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Tips for completing and filing OSHA 300 logs

Cotney - Tips for completing and filing OSHA 300 logs
June 19, 2024 at 3:00 a.m.

By Cotney Consulting Group.

Avoid common mistakes by updating forms promptly, correctly categorizing establishments and following OSHA’s criteria for recordable incidents.

Maintaining accurate and up-to-date OSHA 300 logs is critical for roofing contractors. These logs ensure compliance with safety regulations and affect your eligibility to bid on projects and your likelihood of undergoing an OSHA inspection. While the form is only a few pages long, the associated regulations and letters of interpretation make the process more complex. Here’s a guide to help you navigate common mistakes and maintain accurate records.

Importance of accurate OSHA 300 logs

OSHA 300 logs track workplace injuries and illnesses, providing a snapshot of a company’s safety record. General contractors often use DART (Days Away, Restricted or Transferred) rates and incident rates to determine project bidding eligibility. Inaccurate logs can disqualify your company from bidding and increase the chances of an OSHA inspection due to higher reported injury rates.

Common mistakes and how to avoid them

1 - Not updating OSHA 301 and 300 forms promptly
Issue: Failure to update forms within seven calendar days of a recordable injury.
Solution: Document the incident on form 301 and update form 300 immediately with your information. Ensure your log is ready for inspection within four hours of an OSHA request. Don’t wait until January to complete your forms.

2 - Not separating business locations and employee groups by establishment
Issue: Failing to separate logs for different locations or employee groups.
Solution: Treat projects and work locations lasting over a year as separate establishments. Maintain separate logs for each location with more than ten employees. If multiple buildings at the same address perform different operations under separate NAICS or SIC codes, treat each building as a separate establishment.

3 - Not updating 300 forms when mistakes are discovered
Issue:
Delays in correcting errors can lead to issues during inspections.
Solution: Correct logs when new information becomes available to avoid delays and complications.

4 - Recording non-recordable injuries and illnesses
Issue:
Including first aid-only injuries that do not meet OSHA’s recordable criteria.
Solution: Only record injuries that meet OSHA’s criteria for recordable incidents. For example, first aid treatments such as using non-prescription medication, bandages or hot/cold therapy should not be recorded on the 300 log.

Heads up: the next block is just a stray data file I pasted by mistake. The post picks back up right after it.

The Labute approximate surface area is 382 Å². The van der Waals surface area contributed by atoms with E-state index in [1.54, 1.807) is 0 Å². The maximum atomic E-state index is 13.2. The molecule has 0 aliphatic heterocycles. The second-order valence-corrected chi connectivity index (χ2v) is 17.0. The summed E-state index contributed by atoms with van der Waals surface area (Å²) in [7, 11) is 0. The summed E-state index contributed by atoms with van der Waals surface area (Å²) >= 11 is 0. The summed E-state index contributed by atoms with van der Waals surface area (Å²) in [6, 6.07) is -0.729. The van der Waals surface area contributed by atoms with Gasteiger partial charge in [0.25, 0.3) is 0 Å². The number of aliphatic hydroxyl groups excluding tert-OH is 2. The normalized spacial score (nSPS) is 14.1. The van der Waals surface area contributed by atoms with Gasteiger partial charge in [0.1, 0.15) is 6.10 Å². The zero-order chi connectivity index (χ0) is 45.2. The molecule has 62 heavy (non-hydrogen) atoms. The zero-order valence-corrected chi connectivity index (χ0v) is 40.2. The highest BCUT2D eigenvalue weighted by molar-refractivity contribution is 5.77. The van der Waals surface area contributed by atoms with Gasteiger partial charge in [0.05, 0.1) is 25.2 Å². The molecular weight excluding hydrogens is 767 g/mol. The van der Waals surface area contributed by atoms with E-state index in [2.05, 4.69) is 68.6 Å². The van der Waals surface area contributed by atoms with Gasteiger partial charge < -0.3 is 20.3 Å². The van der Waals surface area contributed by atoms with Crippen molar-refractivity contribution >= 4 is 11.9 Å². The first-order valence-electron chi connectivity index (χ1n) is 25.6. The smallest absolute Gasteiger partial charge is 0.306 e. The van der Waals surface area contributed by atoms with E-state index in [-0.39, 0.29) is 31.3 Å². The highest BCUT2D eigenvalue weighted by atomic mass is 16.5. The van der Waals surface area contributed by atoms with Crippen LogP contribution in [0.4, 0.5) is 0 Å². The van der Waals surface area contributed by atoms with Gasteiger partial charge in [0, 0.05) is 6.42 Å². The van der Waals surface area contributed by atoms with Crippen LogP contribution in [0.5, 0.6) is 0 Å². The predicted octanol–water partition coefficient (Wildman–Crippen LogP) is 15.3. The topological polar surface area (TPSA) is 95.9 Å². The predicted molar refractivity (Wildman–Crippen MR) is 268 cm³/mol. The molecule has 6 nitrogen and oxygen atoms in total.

5 - Not recording work-related injuries at home or business events
Issue:
Overlooking injuries that occur while employees work from home or attend offsite business events.
Solution: Record these injuries if they are work-related and meet OSHA’s criteria.

6 - Incorrect signatures on the form
Issue:
Forms not signed by a “company executive.”
Solution: Ensure that a company officer or an individual with an ownership stake signs the form, not just a branch or safety manager.

7 - Not posting logs for the required period
Issue:
Failing to post OSHA 300a logs annually from February 1 through April 30.
Solution: Adhere to the required posting period to remain compliant.

8 - Not submitting data electronically using the ITA system
Issue:
Missing the deadline for electronic submission of 300a summary data which is March 2.
Solution: Submit summary data for companies with more than 250 employees or those in high-hazard industries with 20-249 employees using OSHA’s Injury Tracking Application.

9 - New requirement for submitting form 301 electronically in 2024
Issue: Companies with more than 100 employees in high-hazard industries must submit form 301 electronically. Roofing is considered a high-hazard industry.
Solution: Check if your business meets the criteria and submit form 301 using the ITA system.

10 - Not using the company’s legal name for submissions
Issue:
Submitting logs under a DBA (Doing Business As) instead of the legal company name.
Solution: Use the legal company name consistently to ensure records are correctly attributed and avoid submission issues.

Frequently asked questions

Why is OSHA collecting additional data?
OSHA collects electronic data to interact meaningfully with self-reporting establishments, including enforcement and outreach. The data helps OSHA analyze injury trends, identify high-risk industries and develop targeted safety measures. Public access to establishment-specific data allows employees, potential employees, customers and the general public to make informed decisions.

What about employee personal data?
OSHA takes steps to protect the personal information of injured workers. They do not collect names or addresses, convert birthdates to age and use automated technology to remove direct identifiers. Employers are reminded not to submit personal information and OSHA ensures that sensitive details like gender, hire date and hospital treatment are not published.

Accurately completing and filing OSHA 300 logs is essential for roofing contractors to maintain compliance, ensure eligibility for project bids and minimize the risk of inspections. Avoid common mistakes by updating forms promptly, correctly categorizing establishments and following OSHA’s criteria for recordable incidents. Regularly review and correct logs, ensure proper signatures and meet electronic submission deadlines. Adhering to these practices can protect your business and contribute to a safer working environment.

For more detailed guidance on completing OSHA 300 logs, visit the OSHA website: OSHA Recordkeeping FAQ.

Learn more about Cotney Consulting Group in their Coffee Shop Directory or visit www.cotneyconsulting.com.



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